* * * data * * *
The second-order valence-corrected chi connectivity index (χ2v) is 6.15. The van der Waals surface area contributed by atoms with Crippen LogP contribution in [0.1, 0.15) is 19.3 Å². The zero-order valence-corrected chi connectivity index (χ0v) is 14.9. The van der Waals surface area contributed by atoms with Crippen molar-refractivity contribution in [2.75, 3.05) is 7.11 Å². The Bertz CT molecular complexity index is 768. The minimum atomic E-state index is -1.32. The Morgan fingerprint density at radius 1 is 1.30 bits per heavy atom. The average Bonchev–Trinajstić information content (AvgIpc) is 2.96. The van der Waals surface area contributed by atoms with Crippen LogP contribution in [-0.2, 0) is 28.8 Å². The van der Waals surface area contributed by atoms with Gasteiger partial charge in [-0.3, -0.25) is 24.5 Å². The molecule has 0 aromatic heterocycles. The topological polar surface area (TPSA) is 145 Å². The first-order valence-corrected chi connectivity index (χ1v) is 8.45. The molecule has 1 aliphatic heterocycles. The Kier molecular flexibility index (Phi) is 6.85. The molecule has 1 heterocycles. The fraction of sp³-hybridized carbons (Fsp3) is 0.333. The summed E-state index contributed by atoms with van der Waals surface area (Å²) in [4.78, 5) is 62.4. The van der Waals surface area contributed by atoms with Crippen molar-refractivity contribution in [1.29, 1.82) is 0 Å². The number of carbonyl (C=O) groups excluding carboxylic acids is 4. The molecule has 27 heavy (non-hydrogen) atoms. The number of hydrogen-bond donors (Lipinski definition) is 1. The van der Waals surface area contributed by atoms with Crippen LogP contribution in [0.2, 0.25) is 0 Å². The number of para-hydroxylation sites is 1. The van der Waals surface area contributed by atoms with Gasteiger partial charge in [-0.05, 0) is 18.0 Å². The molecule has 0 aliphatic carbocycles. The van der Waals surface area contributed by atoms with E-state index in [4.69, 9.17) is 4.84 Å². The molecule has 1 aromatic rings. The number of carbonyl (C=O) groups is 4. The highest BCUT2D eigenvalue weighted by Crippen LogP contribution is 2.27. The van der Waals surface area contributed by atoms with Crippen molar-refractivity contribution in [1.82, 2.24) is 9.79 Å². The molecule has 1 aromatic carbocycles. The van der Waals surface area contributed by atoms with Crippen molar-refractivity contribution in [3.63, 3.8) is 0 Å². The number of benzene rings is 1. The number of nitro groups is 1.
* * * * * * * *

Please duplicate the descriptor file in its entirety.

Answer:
The second-order valence-corrected chi connectivity index (χ2v) is 6.15. The van der Waals surface area contributed by atoms with Crippen LogP contribution in [0.1, 0.15) is 19.3 Å². The zero-order valence-corrected chi connectivity index (χ0v) is 14.9. The van der Waals surface area contributed by atoms with Crippen molar-refractivity contribution in [2.75, 3.05) is 7.11 Å². The Bertz CT molecular complexity index is 768. The minimum atomic E-state index is -1.32. The Morgan fingerprint density at radius 1 is 1.30 bits per heavy atom. The average Bonchev–Trinajstić information content (AvgIpc) is 2.96. The van der Waals surface area contributed by atoms with Crippen LogP contribution in [-0.2, 0) is 28.8 Å². The van der Waals surface area contributed by atoms with Gasteiger partial charge in [-0.3, -0.25) is 24.5 Å². The molecule has 0 aromatic heterocycles. The topological polar surface area (TPSA) is 145 Å². The first-order valence-corrected chi connectivity index (χ1v) is 8.45. The molecule has 1 aliphatic heterocycles. The Kier molecular flexibility index (Phi) is 6.85. The molecule has 1 heterocycles. The fraction of sp³-hybridized carbons (Fsp3) is 0.333. The summed E-state index contributed by atoms with van der Waals surface area (Å²) in [4.78, 5) is 62.4. The van der Waals surface area contributed by atoms with Crippen molar-refractivity contribution in [1.29, 1.82) is 0 Å². The number of carbonyl (C=O) groups excluding carboxylic acids is 4. The molecule has 27 heavy (non-hydrogen) atoms. The number of hydrogen-bond donors (Lipinski definition) is 1. The van der Waals surface area contributed by atoms with Crippen LogP contribution in [0.2, 0.25) is 0 Å². The number of para-hydroxylation sites is 1. The van der Waals surface area contributed by atoms with Gasteiger partial charge in [-0.05, 0) is 18.0 Å². The molecule has 0 aliphatic carbocycles. The van der Waals surface area contributed by atoms with E-state index in [4.69, 9.17) is 4.84 Å². The molecule has 1 aromatic rings. The number of carbonyl (C=O) groups is 4. The highest BCUT2D eigenvalue weighted by Crippen LogP contribution is 2.27. The van der Waals surface area contributed by atoms with Crippen molar-refractivity contribution in [1.82, 2.24) is 9.79 Å². The molecule has 1 aromatic carbocycles. The van der Waals surface area contributed by atoms with Crippen molar-refractivity contribution in [3.63, 3.8) is 0 Å². The number of benzene rings is 1. The number of nitro groups is 1.